In a sport predominantly made up of women, with a uniform that includes form-fitting, usually light-colored breeches, it seems odd that it is somewhat taboo to talk about menstruation. Frankly, I don’t even like writing the word. It brings to mind the inconvenience and stress that periods can add to trying to perform my best on a 1,200-pound animal. Complicating things more is the fact that for many people, from young junior riders to those going through menopause, this “time of the month” pops up irregularly and often in the midst of competition.
Months of careful preparation can get thrown into the air at the in-gate when you suddenly realize your period has started. The mental focus that should be locked on the ride ahead instead shifts to wondering whether you will leak through your light-colored breeches before your round is over.
When you finally steal a chance to speed-walk to the restroom—which invariably is a hot, humid porta-pot—it takes Houdini-inspired moves, and maybe some elbows bumping noisily off the plastic walls, to pry off your sweaty, tight riding pants. Now what? Best-case scenario, you had a pad or tampon in your tack trunk and can use it now. If not, maybe you put your folding skills to the test and orgami your way through creating a pad, survivor style, to get you through the next hour of showing. Once you’ve dealt with your period, you notice that there is neither a trash can nor a sink to wash your hands. The hand sanitizer pump will have to do.
These things just aren’t easy, especially if you’re young and inexperienced. Maybe you now need a leg up to get back on your horse or pony, and you just pray that whatever product you are using is good enough to spare the mortification of a leak spot. We all know that competing is as much a mental game as it is a physical one, so what can be done to mitigate the worry during your period, especially for junior riders who haven’t established a consistent cycle?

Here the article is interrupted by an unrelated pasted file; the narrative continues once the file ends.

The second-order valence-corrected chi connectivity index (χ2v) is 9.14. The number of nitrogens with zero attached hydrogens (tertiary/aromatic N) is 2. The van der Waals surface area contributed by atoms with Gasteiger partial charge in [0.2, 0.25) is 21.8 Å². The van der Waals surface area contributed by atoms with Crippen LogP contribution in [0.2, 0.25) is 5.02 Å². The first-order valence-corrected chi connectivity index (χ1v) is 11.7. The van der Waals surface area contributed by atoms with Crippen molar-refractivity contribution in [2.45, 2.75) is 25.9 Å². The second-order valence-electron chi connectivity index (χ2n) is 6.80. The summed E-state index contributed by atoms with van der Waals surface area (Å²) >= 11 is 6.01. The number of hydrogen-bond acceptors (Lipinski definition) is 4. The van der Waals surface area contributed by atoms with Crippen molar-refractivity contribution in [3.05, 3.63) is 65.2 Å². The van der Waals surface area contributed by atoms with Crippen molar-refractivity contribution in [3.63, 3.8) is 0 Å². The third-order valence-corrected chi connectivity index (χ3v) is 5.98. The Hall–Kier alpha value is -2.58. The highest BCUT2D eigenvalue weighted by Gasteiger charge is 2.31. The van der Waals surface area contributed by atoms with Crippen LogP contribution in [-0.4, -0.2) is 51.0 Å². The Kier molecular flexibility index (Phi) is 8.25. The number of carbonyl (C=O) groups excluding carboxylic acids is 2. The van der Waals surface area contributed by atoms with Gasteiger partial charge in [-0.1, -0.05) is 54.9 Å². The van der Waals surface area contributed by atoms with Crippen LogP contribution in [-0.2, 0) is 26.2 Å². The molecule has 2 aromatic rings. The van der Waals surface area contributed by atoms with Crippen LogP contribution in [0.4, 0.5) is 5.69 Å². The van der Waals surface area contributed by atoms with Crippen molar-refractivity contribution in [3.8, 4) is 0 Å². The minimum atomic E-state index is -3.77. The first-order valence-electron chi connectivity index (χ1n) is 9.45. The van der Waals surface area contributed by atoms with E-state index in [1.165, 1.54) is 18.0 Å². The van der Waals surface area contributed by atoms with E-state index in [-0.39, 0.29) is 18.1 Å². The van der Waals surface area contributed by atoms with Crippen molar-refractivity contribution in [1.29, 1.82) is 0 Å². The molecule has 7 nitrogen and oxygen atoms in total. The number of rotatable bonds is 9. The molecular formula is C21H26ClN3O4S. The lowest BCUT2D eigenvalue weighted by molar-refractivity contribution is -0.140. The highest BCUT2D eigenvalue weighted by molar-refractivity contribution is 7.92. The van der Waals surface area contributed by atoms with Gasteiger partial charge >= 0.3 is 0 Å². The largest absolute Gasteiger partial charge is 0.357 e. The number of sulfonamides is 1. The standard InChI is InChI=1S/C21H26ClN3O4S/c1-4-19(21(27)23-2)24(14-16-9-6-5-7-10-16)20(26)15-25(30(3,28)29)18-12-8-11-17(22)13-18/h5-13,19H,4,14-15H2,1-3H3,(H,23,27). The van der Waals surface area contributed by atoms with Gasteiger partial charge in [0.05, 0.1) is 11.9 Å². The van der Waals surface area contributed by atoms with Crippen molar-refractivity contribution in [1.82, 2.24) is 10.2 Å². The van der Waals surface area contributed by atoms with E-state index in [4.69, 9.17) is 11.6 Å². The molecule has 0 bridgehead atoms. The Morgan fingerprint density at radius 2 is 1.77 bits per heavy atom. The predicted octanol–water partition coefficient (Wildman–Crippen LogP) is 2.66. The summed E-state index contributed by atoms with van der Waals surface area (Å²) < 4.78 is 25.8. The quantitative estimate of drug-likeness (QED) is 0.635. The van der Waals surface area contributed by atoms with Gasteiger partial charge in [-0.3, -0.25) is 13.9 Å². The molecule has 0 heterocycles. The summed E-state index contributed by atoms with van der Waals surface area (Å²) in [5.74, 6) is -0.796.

A few years ago, a mother and daughter approached me at a horse show. The daughter had just gotten her period, for the first time ever, and the mother didn’t have any appropriate products with her, so they asked if I could help. The girl looked at me partly mortified, partly pleading. I took her to my trailer tack room, where I keep the supplies I’ve prepared for a horse-show apocalypse. I have everything I could ever need, including a sewing kit stocked with various colored buttons for show jackets, carefully chosen pieces of spare tack for emergencies, back up breeches, a “didn’t forget anything” horse first aid kit, a human first aid kit, and an array of feminine products. I gave her a few to get her through the day, and she and her mom were off. Similar situations have popped up again over the past few years—I must seem approachable, which I like. I understand the stress these young girls are feeling and with a few more years of personal experience, I’ve run into some awkward situations despite thinking I’ve prepared for anything. (The last thing you want to worry about, as you settle into a beautiful custom saddle: “Is there any chance the products could leak?”) So I set off to find a solution. Enter period panties.
These are specialized underwear that look like regular panties and typically are made predominantly of cotton and other popular materials, but have a special absorbent layer in the crotch to catch and pull moisture away from the body. They are made for all bodies with a plethora of styles and colors, costing anywhere from $15-$50 per pair. It was time to test them out. I placed an order for some Thinx brand panties and reviewed my list of doubts:
• Most importantly: Are they reliable or will they leak?
• Can they really hold up to various stages of menstruation?
• Are they uncomfortable?
• Are they ugly?
• Are they messy and gross?
Turns out they come in many styles, from full-seat boy shorts all the way to thong, plain or patterned; some even have pretty lace trim. They are not thick or uncomfortable. They feel like regular underwear, and they come in different levels of absorbency. Some people, including me, use them instead of other menstrual products; others use them in addition, as a safeguard against leaks.
I purchased a few of each absorbency based on different stages of my cycle and in the color and style I prefer. I recommend buying the same style or styles you like in your regular underwear, and getting a light, a medium and a heavy absorbency to get started. You can hardly tell which is which because they are not bulky like a pad, but each pair comes marked with its absorbency level next to its size on the tag to help you keep them straight.